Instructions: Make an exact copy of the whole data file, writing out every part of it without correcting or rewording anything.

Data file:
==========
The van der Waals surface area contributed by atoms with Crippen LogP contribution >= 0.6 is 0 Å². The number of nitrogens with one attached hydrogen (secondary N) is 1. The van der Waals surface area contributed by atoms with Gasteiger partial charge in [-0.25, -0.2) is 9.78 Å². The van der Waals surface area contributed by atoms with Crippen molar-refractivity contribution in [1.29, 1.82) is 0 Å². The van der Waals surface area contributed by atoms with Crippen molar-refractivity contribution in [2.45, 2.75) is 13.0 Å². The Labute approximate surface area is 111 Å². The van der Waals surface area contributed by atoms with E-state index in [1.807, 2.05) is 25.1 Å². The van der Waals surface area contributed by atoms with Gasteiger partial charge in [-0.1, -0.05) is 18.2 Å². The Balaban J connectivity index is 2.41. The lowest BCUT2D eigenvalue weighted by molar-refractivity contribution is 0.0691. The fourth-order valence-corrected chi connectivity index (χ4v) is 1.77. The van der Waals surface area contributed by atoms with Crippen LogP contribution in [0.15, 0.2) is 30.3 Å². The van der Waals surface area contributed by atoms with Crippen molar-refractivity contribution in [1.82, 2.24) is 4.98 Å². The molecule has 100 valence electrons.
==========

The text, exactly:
The van der Waals surface area contributed by atoms with Crippen LogP contribution >= 0.6 is 0 Å². The number of nitrogens with one attached hydrogen (secondary N) is 1. The van der Waals surface area contributed by atoms with Gasteiger partial charge in [-0.25, -0.2) is 9.78 Å². The van der Waals surface area contributed by atoms with Crippen molar-refractivity contribution in [1.29, 1.82) is 0 Å². The van der Waals surface area contributed by atoms with Crippen molar-refractivity contribution in [2.45, 2.75) is 13.0 Å². The Labute approximate surface area is 111 Å². The van der Waals surface area contributed by atoms with E-state index in [1.807, 2.05) is 25.1 Å². The van der Waals surface area contributed by atoms with Gasteiger partial charge in [-0.1, -0.05) is 18.2 Å². The Balaban J connectivity index is 2.41. The lowest BCUT2D eigenvalue weighted by molar-refractivity contribution is 0.0691. The fourth-order valence-corrected chi connectivity index (χ4v) is 1.77. The van der Waals surface area contributed by atoms with Crippen LogP contribution in [0.15, 0.2) is 30.3 Å². The van der Waals surface area contributed by atoms with Crippen molar-refractivity contribution in [1.82, 2.24) is 4.98 Å². The molecule has 100 valence electrons.